Henry Hub natural gas futures for December are trading at US$2.99/MMBtu as of 1:00pm EDT Thursday afternoon. Prices moved lower this week, falling from the close of US$3.244/MMBtu on November 2 as a result of an unseasonably mild November weather forecasts even with a tightening supply/demand imbalance and increased liquified natural gas (LNG) exports. The upcoming winter is still projected to be cold, with the potential to push prices higher. The EIA estimated working gas storage was 3,919 Bcf for the week ending October 30th, 2020, following the first withdrawal of the season with a net decrease of 36 Bcf. This bullish report is higher than market expectations of 26-28 Bcf; however, it was still not enough to push prices above this morning’s high of US$3.113/MMBtu. Storage levels are now 5.4% above year-ago levels and, relative to the 5-year average, 5.4% greater.
In Canada, the October AECO 5a index finished off to average C$2.35/GJ, up 10% from September, while the Dawn Next Day index finished off at C$2.51/GJ, up 12% from September’s average. Prompt-month futures for AECO are trading at C$2.96/GJ, while Dawn is trading at C$3.54/GJ. Prices for both AECO and Dawn trended lower week-over-week by C$0.21/GJ and C$0.02/GJ, respectively, falling in line with price movements south of the border. Canadian natural gas storage for the week ending October 30th, 2020, was sitting at 787 Bcf, after an overall withdrawal of 5.7 Bcf, down 0.73% from last week and up 21.6% from last year at this time.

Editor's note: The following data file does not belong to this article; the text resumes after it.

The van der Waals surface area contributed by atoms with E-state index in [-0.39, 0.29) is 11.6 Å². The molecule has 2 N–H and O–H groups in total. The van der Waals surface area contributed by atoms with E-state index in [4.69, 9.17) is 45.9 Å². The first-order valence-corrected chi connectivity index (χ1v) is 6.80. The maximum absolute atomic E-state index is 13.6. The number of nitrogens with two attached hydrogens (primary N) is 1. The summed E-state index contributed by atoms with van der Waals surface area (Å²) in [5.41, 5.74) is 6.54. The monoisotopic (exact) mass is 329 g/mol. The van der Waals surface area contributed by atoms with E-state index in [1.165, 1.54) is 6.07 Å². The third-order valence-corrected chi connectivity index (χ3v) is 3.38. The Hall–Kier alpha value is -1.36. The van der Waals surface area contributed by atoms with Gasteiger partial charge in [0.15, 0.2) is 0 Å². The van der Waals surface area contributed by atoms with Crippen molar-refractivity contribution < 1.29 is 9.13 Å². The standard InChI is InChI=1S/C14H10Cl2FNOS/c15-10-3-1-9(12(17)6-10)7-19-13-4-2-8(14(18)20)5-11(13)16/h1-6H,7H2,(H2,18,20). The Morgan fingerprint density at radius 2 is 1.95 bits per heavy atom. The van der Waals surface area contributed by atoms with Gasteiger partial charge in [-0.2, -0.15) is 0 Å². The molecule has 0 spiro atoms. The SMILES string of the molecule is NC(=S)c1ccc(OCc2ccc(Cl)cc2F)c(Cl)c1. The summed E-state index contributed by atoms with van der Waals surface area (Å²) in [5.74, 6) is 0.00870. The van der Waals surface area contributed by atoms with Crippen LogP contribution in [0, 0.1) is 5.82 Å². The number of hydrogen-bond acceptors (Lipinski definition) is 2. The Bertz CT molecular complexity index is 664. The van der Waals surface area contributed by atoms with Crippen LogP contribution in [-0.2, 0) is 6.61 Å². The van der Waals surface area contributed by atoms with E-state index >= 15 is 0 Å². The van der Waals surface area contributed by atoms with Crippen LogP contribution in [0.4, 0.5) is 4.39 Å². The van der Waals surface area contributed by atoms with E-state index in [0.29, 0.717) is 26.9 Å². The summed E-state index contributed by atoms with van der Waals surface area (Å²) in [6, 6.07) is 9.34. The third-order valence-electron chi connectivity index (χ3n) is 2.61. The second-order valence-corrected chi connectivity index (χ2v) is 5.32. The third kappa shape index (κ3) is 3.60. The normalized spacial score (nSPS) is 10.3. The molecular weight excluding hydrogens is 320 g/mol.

As mentioned, North American futures have gone down in the last few days due to the mild weather in store for the next week or so; however, we do expect those futures to go back up. Industry analysts concur that if the projected La Niña materializes and within the next few weeks, we feel the cold winter that would characteristically follow that weather pattern, the December Henry Hub futures contract has the potential to rally around or above US$4.00/MMbtu. That said, Mother Nature is fickle and the weather, along with the potential for more COVID-19-induced demand destruction are two wild cards that could dampen the bullish outlook for natural gas.
– Karyn Morrison, Energy Data Analyst / Grace Wilton, Energy Data Analyst